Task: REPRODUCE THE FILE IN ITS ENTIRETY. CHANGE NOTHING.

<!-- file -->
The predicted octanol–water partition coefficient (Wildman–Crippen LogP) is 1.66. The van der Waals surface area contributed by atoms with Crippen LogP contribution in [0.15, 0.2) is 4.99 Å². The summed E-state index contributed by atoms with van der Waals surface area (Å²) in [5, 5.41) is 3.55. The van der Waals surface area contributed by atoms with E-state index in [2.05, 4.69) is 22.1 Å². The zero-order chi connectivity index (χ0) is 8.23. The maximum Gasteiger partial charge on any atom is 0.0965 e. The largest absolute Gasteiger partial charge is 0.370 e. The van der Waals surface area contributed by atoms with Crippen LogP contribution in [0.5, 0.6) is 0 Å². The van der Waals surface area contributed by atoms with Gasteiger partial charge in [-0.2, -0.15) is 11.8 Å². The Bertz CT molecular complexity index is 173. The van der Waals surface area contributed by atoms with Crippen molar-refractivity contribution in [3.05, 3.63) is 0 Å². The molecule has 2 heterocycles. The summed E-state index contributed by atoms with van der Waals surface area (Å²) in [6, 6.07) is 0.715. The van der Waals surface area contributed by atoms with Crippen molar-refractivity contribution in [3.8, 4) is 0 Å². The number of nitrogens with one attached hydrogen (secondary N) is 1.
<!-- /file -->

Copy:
The predicted octanol–water partition coefficient (Wildman–Crippen LogP) is 1.66. The van der Waals surface area contributed by atoms with Crippen LogP contribution in [0.15, 0.2) is 4.99 Å². The summed E-state index contributed by atoms with van der Waals surface area (Å²) in [5, 5.41) is 3.55. The van der Waals surface area contributed by atoms with E-state index in [2.05, 4.69) is 22.1 Å². The zero-order chi connectivity index (χ0) is 8.23. The maximum Gasteiger partial charge on any atom is 0.0965 e. The largest absolute Gasteiger partial charge is 0.370 e. The van der Waals surface area contributed by atoms with Crippen LogP contribution in [0.5, 0.6) is 0 Å². The van der Waals surface area contributed by atoms with Gasteiger partial charge in [-0.2, -0.15) is 11.8 Å². The Bertz CT molecular complexity index is 173. The van der Waals surface area contributed by atoms with Crippen molar-refractivity contribution in [3.05, 3.63) is 0 Å². The molecule has 2 heterocycles. The summed E-state index contributed by atoms with van der Waals surface area (Å²) in [6, 6.07) is 0.715. The van der Waals surface area contributed by atoms with Crippen molar-refractivity contribution in [3.8, 4) is 0 Å². The number of nitrogens with one attached hydrogen (secondary N) is 1.